The reader comes to understand that an impossible choice is being made, one in which both options are equally unprincipled. This lack of choice, in turn, makes Orwell’s narrator feel powerless. He understands that not shooting the elephant would have made him look like a fool in front of the Indians, thus agitating the power relationship between them; it would make his power meaningless if he did not shoot. However, his sense of power is threatened still by the decision to shoot the elephant, as his free will seems stripped from him. He is not powerful enough to withstand the judgement of the natives. Barry Hindess describes this as Orwell “regretfully acknowledging, at least for that moment, the unpleasant demands of the [white man’s] burden” (369), which could be interpreted as self-reflection on Orwell’s part, or undeserving sympathy for imperialists oppressing the Other. Regardless, this moment is the climax of the story, to which the early assertation of discovering the empire’s “real motives” has referred to. In this moment in the essay, Orwell’s narrator is struck by his lack of power in his decision to shoot and even to commit to elephant’s death fully, as he misses the brain and dooms the elephant to a long and painful death. Orwell also cleverly uses the symbolism of the elephants slow death to drive home the lack of power the narrator has realized, when suddenly the mad beast that must be shot is “powerless to move and yet powerless to die” (740). Ultimately, the post-colonialist theme being pulled from the story is the fact that the power one nation asserts over the other is an illusion, and thus is the “real” motivation behind the actions of the oppressors – to attain and maintain this illusion of control.

            Orwell’s “Shooting an Elephant” illustrates the flaws of domineering imperialists, particularly the fact that the power one nation has over another is an illusion and thus is significant to any modern reader. The Indians had power over the white officer, even as they looked to him for a decision to be made about the elephant, it is under that pressure that he collapses. Though written in the early 20th century, “Shooting an Elephant” has much to offer oppressed populations for its perspective on the power of the people over a tyrant leader (represented by Orwell’s narrator). The native Indians in Burma do not overthrow Orwell’s narrator or riot over the death of the elephant, but they are pleased as they take the meat for themselves as soon as the elephant is finally dead. However, the Indians do influence the behavior of the man supposedly in charge through presence alone. A modern American reader might be struck in 2020 in how relatable the conflict in “Shooting an Elephant” is as POC and allies protest and, in some cases, riot against the oppressive nature of the police as an institution. In this case, the police grab guns and riot gear even before needed, much as Orwell’s narrator grabs his .44 knowing its not enough to stop the “must” frenzy of the Elephant, and through this a modern reader may realize the “real motives” of our own despotic government, and decide to pay attention to literature after all.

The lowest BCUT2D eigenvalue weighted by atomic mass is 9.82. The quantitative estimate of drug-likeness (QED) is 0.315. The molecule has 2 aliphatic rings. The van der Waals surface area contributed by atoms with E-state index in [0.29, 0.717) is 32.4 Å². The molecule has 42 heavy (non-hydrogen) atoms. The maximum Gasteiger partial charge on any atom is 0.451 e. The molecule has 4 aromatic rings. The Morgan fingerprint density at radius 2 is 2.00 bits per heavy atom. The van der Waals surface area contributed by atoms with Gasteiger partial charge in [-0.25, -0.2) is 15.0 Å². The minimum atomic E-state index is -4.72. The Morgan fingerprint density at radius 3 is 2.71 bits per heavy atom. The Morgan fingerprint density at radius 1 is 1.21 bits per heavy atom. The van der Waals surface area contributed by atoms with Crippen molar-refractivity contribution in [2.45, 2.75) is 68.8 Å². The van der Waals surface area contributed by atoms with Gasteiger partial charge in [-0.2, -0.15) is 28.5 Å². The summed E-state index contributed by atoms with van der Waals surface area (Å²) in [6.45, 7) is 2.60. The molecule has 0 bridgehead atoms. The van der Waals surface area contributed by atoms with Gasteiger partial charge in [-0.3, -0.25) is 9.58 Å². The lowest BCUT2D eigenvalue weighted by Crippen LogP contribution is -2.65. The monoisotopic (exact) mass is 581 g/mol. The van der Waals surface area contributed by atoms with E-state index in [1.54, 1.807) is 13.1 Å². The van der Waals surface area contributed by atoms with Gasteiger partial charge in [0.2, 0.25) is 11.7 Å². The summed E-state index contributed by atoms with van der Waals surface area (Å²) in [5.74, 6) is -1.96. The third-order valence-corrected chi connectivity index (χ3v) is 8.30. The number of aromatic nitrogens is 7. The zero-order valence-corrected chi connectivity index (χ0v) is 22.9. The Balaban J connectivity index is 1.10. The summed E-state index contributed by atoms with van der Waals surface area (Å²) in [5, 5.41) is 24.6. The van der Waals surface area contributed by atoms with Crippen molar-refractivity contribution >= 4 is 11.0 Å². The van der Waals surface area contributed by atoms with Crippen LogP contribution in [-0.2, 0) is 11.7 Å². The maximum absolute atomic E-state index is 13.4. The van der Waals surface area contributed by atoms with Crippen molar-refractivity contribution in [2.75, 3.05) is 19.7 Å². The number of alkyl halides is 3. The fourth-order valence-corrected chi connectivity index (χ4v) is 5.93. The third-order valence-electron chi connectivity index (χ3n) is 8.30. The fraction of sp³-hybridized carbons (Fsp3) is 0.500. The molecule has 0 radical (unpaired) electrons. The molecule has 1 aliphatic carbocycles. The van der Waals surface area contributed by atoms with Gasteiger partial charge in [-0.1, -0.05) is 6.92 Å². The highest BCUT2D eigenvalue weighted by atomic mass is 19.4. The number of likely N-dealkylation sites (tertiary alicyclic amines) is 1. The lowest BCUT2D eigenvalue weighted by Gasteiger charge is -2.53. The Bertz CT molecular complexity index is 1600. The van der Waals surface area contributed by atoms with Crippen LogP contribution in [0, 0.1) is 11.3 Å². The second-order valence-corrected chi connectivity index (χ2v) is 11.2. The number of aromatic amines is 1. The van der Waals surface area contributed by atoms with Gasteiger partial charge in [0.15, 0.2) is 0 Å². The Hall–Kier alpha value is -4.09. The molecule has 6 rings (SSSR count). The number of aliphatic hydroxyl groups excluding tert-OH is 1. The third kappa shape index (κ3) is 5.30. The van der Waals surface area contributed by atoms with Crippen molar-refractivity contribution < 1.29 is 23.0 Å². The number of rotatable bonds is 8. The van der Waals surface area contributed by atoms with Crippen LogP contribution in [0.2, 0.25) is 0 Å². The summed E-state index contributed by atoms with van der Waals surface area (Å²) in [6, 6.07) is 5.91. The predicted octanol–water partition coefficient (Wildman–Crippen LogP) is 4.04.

Works Cited

Hindess, Barry. “Not at Home in the Empire.” Social Identities, vol. 7, no. 3, 2001, pp. 363-377.

Melia, Paul. “Imperial Orwell.” Atlantis, vol. 37, no. 2, 2015, pp. 11-25.

Orwell, George. “Shooting and Elephant.” The Norton Anthology of British Literature: The Twentieth and Twenty-First Centuries, edited by Stephen Greenblatt and Jahan Ramazani, Norton, 2018, 735-40.

Tyner, James A. “Lanscape and the Mask of Self in George Orwell’s ‘Shooting an Elephant’.” Area, vol. 37, no. 3, 2005, pp. 260-267.

Yeasmin, Nellufar et al. “’Shooting an Elephant’: A Stylistic Analysis.” ASA University Review, vol. 7, no. 1, 2013, pp. 27- 36.

Saturday, May 2, 2020

"Ode to a Nightingale": Industrialization and Romanticism

Haley Adair
English 346
Dr. Beth Torgerson
1 May 2020
An introduction to 'Ode to a Nightingale' - The British Library
            Britain was an ever-changing landscape in the 18th and 19th centuries, where rapid alterations were made to the ways of living. Romantics like John Keats dealt firsthand with the fallout of political revolutions in France, Haiti and America. These revolutions marked a change in the attitude of what we know now as Romantic England. Keats’ “Ode to A Nightingale” perfectly captures many Romantic tropes and show a poet grappling with social change, emotion, and a deep appreciation for nature. Keats spends eight stanzas pondering the nightingale’s song and appreciating its beauty while condemning man’s nature.  The nightingale’s song in “Ode to a Nightingale” is the focalized point, bringing forth Keats’ observations of the disconnect between humans and nature, all which are products of the Romantic era; man’s sudden change of lifestyle which troubled many and brought man further separated from nature and into a place that lacked simplicity and profound pleasure.